System 1 registers the cognitive ease with which it processes information, but it does not generate a warning signal when it becomes unreliable. Intuitive answers come to mind quickly and confidently, whether they originate from skills or from heuristics. There is no simple way for System 2 to distinguish between a skilled and a heuristic response. Its only recourse is to slow down and attempt to construct an answer on its own, which it is reluctant to do because it is indolent.
Slow down, ask for reinforcement
The way to block errors that originate in System 1 is simple in principle: recognize the signs that you are in a cognitive minefield, slow down, and ask for reinforcement from System 2. This is how you will proceed when you next encounter the Müller-Lyer illusion.
Learning to observe our own mistakes
The best we can do is a compromise: learn to recognize situations in which mistakes are likely and try harder to avoid significant mistakes when the stakes are high. The premise of this book is that it is easier to recognize other people’s mistakes than our own.
Studies of the brain have shown that the pattern of activity associated with an action changes as skill increases, with fewer brain regions involved. Talent has similar effects. Highly intelligent individuals need less effort to solve the same problems, as indicated by both pupil size and brain activity.
Law of least effort
A general “law of least effort” applies to cognitive as well as physical exertion. The law asserts that if there are several ways of achieving the same goal, people will eventually gravitate to the least demanding course of action.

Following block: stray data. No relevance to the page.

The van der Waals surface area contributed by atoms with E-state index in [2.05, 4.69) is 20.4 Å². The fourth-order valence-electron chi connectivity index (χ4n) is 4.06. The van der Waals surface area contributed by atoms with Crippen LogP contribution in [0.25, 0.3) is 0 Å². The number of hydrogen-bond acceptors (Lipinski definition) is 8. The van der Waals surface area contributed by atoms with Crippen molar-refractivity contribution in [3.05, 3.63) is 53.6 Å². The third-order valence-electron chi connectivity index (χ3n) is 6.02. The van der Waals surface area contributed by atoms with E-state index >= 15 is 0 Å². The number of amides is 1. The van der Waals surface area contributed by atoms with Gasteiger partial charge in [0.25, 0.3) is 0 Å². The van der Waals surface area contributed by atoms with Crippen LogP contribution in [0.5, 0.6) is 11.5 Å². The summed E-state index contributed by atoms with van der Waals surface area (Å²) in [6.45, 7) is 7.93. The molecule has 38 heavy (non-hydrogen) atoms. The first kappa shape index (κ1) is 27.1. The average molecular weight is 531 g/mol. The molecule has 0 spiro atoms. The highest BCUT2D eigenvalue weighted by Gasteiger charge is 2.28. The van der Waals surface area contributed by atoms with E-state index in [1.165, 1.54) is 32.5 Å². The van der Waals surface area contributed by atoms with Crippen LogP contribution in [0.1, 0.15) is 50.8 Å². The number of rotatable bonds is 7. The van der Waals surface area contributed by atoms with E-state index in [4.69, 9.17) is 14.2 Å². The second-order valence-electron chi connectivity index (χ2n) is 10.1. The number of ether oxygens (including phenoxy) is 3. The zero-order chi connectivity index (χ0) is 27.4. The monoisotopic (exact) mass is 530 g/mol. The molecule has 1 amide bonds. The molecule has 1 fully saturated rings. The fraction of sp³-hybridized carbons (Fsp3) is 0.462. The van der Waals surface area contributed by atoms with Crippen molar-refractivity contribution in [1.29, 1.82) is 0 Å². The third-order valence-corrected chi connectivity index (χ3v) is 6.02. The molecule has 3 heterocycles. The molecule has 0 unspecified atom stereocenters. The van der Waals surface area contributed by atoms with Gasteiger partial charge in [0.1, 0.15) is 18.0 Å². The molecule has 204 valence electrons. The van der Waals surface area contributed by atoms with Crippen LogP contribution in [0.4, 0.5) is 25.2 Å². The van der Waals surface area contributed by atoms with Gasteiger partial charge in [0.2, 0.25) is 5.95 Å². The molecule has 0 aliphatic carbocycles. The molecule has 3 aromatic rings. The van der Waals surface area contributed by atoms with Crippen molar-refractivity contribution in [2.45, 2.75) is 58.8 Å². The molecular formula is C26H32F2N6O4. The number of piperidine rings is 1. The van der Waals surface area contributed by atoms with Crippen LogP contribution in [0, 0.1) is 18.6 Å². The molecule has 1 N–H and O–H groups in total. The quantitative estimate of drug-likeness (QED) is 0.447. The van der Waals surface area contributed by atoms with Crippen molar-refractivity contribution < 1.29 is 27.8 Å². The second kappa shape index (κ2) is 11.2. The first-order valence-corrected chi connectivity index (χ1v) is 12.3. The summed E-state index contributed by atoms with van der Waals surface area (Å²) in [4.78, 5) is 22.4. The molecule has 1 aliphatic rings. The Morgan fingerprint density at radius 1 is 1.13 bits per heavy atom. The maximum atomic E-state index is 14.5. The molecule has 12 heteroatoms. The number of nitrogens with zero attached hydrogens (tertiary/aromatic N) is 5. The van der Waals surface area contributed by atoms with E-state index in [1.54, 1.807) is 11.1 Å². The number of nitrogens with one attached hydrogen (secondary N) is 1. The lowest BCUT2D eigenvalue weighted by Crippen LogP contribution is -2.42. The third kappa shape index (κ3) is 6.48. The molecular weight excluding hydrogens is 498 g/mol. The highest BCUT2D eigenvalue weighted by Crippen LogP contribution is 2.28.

We are all lazy
In the economy of action, effort is a cost, and the acquisition of skill is driven by the balance of benefits and costs. Laziness is built deep into our nature.
Modern tests of working memory require the individual to switch repeatedly between two demanding tasks, retaining the results of one operation while performing the other. People who do well on these tests tend to do well on tests of general intelligence. However, the ability to control attention is not simply a measure of intelligence;
The psychologist Mihaly Csikszentmihalyi (pronounced six-cent-mihaly) has done more than anyone else to study this state of effortless attending, and the name he proposed for it, flow, has become part of the language. People who experience flow describe it as “a state of effortless concentration so deep that they lose their sense of time, of themselves, of their problems,” and their descriptions of the joy of that state are so compelling that Csikszentmihalyi has called it an “optimal experience.”
Don’t focus too much on your performance
The self-control of morning people is impaired at night; the reverse is true of night people. Too much concern about how well one is doing in a task sometimes disrupts performance by loading short-term memory with pointless anxious thoughts.
Beware of self-control
Baumeister’s group has repeatedly found that an effort of will or self-control is tiring; if you have had to force yourself to do something, you are less willing or less able to exert self-control when the next challenge comes around. The phenomenon has been named ego depletion.
Perk up your performance with pleasant things
On the other hand, the glucose drinkers were not depleted. Restoring the level of available sugar in the brain had prevented the deterioration of performance. It will take some time and much further research to establish whether the tasks that cause glucose-depletion also cause the momentary arousal that is reflected in increases of pupil size and heart rate.
Beware of falling into easier defaults
The best possible account of the data provides bad news: tired and hungry judges tend to fall back on the easier default position of denying requests for parole. Both fatigue and hunger probably play a role.
Reason, Relevance and Attention
Intelligence is not only the ability to reason; it is also the ability to find relevant material in memory and to deploy attention when needed.
Low exam scores
He went on to study the characteristics of students who score very low on this test—the supervisory function of System 2 is weak in these people—and found that they are prone to answer questions with the first idea that comes to mind and unwilling to invest the effort needed to check their intuitions.
Bias and intelligence can co-exist